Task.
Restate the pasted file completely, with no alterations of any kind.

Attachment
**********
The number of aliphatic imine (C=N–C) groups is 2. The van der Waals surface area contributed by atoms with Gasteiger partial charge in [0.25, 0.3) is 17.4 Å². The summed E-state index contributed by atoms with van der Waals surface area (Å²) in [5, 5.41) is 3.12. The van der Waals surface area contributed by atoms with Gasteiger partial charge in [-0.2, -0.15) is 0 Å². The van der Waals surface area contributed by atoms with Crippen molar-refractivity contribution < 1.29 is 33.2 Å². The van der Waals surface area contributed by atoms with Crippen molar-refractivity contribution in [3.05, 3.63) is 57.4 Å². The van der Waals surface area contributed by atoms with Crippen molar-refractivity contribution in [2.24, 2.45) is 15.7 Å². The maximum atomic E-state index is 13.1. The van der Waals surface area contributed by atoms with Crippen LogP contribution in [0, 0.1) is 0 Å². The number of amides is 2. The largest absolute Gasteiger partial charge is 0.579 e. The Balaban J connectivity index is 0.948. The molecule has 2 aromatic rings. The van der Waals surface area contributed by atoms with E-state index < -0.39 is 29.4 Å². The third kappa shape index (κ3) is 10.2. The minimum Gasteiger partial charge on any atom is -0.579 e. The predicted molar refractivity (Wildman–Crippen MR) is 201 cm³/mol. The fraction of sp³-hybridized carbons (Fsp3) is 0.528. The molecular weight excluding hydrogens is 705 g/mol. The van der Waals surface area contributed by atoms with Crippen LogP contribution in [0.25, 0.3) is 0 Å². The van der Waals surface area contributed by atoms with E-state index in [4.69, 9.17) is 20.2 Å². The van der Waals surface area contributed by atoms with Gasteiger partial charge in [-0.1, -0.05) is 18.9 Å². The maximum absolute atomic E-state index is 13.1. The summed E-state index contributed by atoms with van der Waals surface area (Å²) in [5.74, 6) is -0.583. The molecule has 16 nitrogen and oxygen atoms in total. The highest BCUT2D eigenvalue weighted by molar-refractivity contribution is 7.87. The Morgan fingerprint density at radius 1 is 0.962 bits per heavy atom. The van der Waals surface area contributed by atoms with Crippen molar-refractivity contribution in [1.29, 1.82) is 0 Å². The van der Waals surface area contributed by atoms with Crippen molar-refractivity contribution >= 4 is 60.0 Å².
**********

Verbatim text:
The number of aliphatic imine (C=N–C) groups is 2. The van der Waals surface area contributed by atoms with Gasteiger partial charge in [0.25, 0.3) is 17.4 Å². The summed E-state index contributed by atoms with van der Waals surface area (Å²) in [5, 5.41) is 3.12. The van der Waals surface area contributed by atoms with Gasteiger partial charge in [-0.2, -0.15) is 0 Å². The van der Waals surface area contributed by atoms with Crippen molar-refractivity contribution < 1.29 is 33.2 Å². The van der Waals surface area contributed by atoms with Crippen molar-refractivity contribution in [3.05, 3.63) is 57.4 Å². The van der Waals surface area contributed by atoms with Crippen molar-refractivity contribution in [2.24, 2.45) is 15.7 Å². The maximum atomic E-state index is 13.1. The van der Waals surface area contributed by atoms with Crippen LogP contribution in [0, 0.1) is 0 Å². The number of amides is 2. The largest absolute Gasteiger partial charge is 0.579 e. The Balaban J connectivity index is 0.948. The molecule has 2 aromatic rings. The van der Waals surface area contributed by atoms with E-state index < -0.39 is 29.4 Å². The third kappa shape index (κ3) is 10.2. The minimum Gasteiger partial charge on any atom is -0.579 e. The predicted molar refractivity (Wildman–Crippen MR) is 201 cm³/mol. The fraction of sp³-hybridized carbons (Fsp3) is 0.528. The molecular weight excluding hydrogens is 705 g/mol. The van der Waals surface area contributed by atoms with Crippen LogP contribution in [0.25, 0.3) is 0 Å². The van der Waals surface area contributed by atoms with E-state index in [4.69, 9.17) is 20.2 Å². The van der Waals surface area contributed by atoms with Gasteiger partial charge in [-0.1, -0.05) is 18.9 Å². The maximum absolute atomic E-state index is 13.1. The summed E-state index contributed by atoms with van der Waals surface area (Å²) in [5.74, 6) is -0.583. The molecule has 16 nitrogen and oxygen atoms in total. The highest BCUT2D eigenvalue weighted by molar-refractivity contribution is 7.87. The Morgan fingerprint density at radius 1 is 0.962 bits per heavy atom. The van der Waals surface area contributed by atoms with Crippen molar-refractivity contribution in [1.29, 1.82) is 0 Å². The van der Waals surface area contributed by atoms with Crippen molar-refractivity contribution >= 4 is 60.0 Å².